The Books of Jacqueline Woodson

Explore teaching activities to be used with the books of Jacqueline Woodson.
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Why do you write for young adults?

I think it's an important age. My young adult years had the biggest impact on me of any period in my life, and I remember so much about them. When I need to access the physical memories and/or emotional memories of that period in my life, it isn't such a struggle. And kids are great.

The issue of identity is central to the three books under discussion, yet each seems to approach this topic differently. Was this a deliberate choice on your part? What does each of these stories say about the teen characters and their struggles to define themselves?

Identity has always been an important and very relevant issue for me. For a lot of reasons, I've been "assigned" many identities. From a very young age, I was being told what I was—black, female, slow, fast, a tomboy, stubborn—the list goes on and on. And this happens with many children as they are trying to become. So that by the time we're young adults, no wonder we're a mess! There are so many ways we come to being who we are, so many ways in which we search for our true selves, so many varying circumstances around that search. No two people are alike, but every young person is looking for definition. My journey as a writer has been to explore the many ways one gets to be who they are or who they are becoming.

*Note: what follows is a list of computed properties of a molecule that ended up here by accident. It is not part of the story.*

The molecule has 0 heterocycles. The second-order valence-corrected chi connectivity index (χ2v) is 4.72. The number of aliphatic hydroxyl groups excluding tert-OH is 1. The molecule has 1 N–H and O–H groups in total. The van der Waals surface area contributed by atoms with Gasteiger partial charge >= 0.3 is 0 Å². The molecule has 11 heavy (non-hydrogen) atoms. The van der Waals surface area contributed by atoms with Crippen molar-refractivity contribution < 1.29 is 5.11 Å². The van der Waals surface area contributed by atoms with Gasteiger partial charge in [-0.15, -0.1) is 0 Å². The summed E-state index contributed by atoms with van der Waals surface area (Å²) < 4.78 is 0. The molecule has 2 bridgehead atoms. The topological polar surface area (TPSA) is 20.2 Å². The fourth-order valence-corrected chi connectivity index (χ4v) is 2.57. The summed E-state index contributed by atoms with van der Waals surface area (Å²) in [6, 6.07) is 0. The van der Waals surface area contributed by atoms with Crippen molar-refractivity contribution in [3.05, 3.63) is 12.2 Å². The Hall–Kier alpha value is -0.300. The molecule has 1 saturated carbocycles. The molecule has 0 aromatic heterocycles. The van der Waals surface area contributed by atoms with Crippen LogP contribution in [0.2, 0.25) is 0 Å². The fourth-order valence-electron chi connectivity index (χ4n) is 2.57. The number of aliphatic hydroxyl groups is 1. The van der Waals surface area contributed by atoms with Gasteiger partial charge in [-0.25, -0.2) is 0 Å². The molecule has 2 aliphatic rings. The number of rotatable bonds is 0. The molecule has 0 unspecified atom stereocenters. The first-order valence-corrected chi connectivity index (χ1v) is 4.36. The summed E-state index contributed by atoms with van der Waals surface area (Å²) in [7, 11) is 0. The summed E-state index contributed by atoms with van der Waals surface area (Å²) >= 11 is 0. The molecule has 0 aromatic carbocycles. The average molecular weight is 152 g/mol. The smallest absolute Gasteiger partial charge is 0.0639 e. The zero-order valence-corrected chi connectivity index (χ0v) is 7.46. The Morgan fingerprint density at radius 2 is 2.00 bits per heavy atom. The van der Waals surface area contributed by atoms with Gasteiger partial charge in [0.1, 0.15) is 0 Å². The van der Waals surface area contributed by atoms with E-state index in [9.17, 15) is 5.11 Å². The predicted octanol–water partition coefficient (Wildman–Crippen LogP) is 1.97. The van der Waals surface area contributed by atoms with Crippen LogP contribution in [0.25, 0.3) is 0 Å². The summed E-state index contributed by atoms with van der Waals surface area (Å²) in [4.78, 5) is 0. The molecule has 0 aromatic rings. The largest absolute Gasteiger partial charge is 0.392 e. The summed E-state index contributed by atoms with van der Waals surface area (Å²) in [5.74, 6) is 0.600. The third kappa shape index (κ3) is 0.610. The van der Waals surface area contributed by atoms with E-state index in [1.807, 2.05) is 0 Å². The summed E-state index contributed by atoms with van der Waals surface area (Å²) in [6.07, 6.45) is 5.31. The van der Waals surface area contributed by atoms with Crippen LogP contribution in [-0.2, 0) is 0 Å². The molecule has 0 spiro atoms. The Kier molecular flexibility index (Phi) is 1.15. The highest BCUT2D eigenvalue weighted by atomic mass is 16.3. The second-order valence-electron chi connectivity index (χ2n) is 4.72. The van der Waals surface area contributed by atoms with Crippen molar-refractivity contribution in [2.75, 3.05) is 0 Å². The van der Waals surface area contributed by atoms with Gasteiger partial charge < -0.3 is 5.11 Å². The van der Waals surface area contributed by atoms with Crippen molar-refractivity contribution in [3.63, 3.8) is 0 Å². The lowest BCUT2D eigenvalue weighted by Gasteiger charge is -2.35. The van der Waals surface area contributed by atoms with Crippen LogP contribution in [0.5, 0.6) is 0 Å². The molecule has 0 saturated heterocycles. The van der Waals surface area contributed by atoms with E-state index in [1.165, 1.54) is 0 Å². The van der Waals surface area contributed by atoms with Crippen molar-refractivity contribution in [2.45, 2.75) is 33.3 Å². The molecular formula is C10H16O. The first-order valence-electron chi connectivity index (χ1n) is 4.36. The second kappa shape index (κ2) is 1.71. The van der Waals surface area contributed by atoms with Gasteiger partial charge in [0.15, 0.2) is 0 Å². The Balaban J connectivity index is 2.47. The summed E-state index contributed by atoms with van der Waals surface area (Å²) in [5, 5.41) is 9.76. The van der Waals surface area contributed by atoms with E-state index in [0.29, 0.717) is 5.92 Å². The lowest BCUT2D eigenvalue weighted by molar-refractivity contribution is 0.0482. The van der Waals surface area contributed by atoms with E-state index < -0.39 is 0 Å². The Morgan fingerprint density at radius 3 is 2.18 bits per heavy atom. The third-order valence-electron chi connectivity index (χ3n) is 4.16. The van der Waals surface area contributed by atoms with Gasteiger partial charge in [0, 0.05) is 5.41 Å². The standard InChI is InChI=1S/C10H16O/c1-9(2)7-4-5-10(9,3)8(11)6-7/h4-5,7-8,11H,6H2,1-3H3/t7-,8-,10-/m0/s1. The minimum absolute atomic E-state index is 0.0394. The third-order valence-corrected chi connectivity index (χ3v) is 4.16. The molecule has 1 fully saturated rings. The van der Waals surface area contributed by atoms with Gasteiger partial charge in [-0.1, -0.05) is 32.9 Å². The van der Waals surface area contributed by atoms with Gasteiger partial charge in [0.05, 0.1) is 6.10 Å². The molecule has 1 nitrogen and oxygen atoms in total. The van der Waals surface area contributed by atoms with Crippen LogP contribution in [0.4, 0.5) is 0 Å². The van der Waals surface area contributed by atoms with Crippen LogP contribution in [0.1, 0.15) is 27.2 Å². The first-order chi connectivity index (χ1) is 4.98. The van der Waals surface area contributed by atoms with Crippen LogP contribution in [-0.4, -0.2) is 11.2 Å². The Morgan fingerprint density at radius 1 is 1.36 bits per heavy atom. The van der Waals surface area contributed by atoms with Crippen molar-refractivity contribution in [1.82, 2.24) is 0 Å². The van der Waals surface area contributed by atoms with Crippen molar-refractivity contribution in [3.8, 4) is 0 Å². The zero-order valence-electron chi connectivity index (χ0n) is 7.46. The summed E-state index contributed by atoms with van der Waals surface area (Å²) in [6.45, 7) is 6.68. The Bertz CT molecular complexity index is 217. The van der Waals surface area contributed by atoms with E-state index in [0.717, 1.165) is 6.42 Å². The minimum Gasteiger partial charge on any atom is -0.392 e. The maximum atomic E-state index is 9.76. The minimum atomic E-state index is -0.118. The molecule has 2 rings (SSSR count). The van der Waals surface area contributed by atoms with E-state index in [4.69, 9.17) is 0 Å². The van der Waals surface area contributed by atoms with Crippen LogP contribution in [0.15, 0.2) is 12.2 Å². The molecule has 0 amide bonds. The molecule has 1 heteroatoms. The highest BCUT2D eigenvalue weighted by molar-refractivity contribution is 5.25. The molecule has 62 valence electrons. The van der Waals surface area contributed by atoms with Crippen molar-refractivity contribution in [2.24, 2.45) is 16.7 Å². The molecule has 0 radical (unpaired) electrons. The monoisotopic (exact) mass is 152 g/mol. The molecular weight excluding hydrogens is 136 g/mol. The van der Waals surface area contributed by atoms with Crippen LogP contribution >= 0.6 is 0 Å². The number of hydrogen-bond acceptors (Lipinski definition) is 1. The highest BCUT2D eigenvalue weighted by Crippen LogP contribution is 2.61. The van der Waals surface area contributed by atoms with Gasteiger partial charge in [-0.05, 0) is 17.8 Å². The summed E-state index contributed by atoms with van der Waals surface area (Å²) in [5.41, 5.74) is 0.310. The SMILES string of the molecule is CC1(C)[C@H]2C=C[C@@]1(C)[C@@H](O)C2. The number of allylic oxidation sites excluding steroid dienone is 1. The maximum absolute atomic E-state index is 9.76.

What drew you to the telling of the interracial love story in If You Come Softly? What aspects of this relationship did you want to illuminate for young readers?

A story comes to me from so many angles. When I first started writing If You Come Softly, I thought I was writing a modern Romeo and Juliet. I kept asking myself "What would be different if Romeo and Juliet was being written today?" But when I was younger, I was also deeply affected by the death of Edmund Perry—an African-American boy who was attending prep school and, while home on break, was shot by cops. After the death of Perry, I took notice every time a young black man was shot by cops—which is too often—and later found innocent. I also knew as I was writing this book that I wanted to say "Love who you want. Life is too short to do otherwise." All of this and I'm sure a lot more was there at my desk with me as I sat down each day to work on this book.

Is there something special about sibling relationships that you drew on to write Miracle's Boys?

Mostly I tried to create boys who were real. I used a bit from my own childhood and I guess I drew on the love I feel for my two brothers—one who is older and one who is younger. My older brother is kind of like Ty'ree and my younger one is a bit like both Charlie and Lafayette. I think there is a lot of me in Charlie, too.